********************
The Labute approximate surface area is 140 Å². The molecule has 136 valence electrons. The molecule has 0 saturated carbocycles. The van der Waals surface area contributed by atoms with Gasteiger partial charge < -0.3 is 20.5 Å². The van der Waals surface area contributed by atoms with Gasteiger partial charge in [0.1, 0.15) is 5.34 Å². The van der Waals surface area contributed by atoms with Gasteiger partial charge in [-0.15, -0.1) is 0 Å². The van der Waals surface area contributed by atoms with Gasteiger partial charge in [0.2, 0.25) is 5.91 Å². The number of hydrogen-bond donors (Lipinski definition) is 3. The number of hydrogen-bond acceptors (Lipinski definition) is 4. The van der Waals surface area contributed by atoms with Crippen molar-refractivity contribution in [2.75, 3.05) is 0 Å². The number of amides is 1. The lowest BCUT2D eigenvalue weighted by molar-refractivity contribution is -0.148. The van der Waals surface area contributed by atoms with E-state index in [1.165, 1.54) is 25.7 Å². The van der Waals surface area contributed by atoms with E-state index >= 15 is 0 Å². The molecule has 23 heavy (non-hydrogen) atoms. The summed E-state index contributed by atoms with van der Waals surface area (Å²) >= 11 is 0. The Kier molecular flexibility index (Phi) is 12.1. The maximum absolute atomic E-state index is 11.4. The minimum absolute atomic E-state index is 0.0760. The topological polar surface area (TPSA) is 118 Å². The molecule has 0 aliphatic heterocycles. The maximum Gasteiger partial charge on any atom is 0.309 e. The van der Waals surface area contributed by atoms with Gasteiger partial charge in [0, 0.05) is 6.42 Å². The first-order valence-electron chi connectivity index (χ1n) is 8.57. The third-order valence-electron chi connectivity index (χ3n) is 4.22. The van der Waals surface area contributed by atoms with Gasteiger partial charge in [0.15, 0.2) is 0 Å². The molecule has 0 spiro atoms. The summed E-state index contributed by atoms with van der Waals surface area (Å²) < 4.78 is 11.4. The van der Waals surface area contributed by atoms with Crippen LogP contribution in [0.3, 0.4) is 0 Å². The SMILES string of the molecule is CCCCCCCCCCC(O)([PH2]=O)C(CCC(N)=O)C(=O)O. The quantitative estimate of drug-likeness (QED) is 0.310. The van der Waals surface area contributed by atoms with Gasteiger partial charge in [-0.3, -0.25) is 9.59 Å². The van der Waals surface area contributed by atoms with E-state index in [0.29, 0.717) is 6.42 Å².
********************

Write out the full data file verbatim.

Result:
The Labute approximate surface area is 140 Å². The molecule has 136 valence electrons. The molecule has 0 saturated carbocycles. The van der Waals surface area contributed by atoms with Gasteiger partial charge < -0.3 is 20.5 Å². The van der Waals surface area contributed by atoms with Gasteiger partial charge in [0.1, 0.15) is 5.34 Å². The van der Waals surface area contributed by atoms with Gasteiger partial charge in [-0.15, -0.1) is 0 Å². The van der Waals surface area contributed by atoms with Gasteiger partial charge in [0.2, 0.25) is 5.91 Å². The number of hydrogen-bond donors (Lipinski definition) is 3. The number of hydrogen-bond acceptors (Lipinski definition) is 4. The van der Waals surface area contributed by atoms with Crippen molar-refractivity contribution in [2.75, 3.05) is 0 Å². The number of amides is 1. The lowest BCUT2D eigenvalue weighted by molar-refractivity contribution is -0.148. The van der Waals surface area contributed by atoms with E-state index in [1.165, 1.54) is 25.7 Å². The van der Waals surface area contributed by atoms with E-state index >= 15 is 0 Å². The molecule has 23 heavy (non-hydrogen) atoms. The summed E-state index contributed by atoms with van der Waals surface area (Å²) >= 11 is 0. The Kier molecular flexibility index (Phi) is 12.1. The maximum absolute atomic E-state index is 11.4. The minimum absolute atomic E-state index is 0.0760. The topological polar surface area (TPSA) is 118 Å². The molecule has 0 aliphatic heterocycles. The maximum Gasteiger partial charge on any atom is 0.309 e. The van der Waals surface area contributed by atoms with Gasteiger partial charge in [0, 0.05) is 6.42 Å². The first-order valence-electron chi connectivity index (χ1n) is 8.57. The third-order valence-electron chi connectivity index (χ3n) is 4.22. The van der Waals surface area contributed by atoms with Gasteiger partial charge in [0.15, 0.2) is 0 Å². The molecule has 0 spiro atoms. The summed E-state index contributed by atoms with van der Waals surface area (Å²) < 4.78 is 11.4. The van der Waals surface area contributed by atoms with Crippen LogP contribution in [0.3, 0.4) is 0 Å². The SMILES string of the molecule is CCCCCCCCCCC(O)([PH2]=O)C(CCC(N)=O)C(=O)O. The quantitative estimate of drug-likeness (QED) is 0.310. The van der Waals surface area contributed by atoms with Gasteiger partial charge in [-0.3, -0.25) is 9.59 Å². The van der Waals surface area contributed by atoms with E-state index in [0.29, 0.717) is 6.42 Å².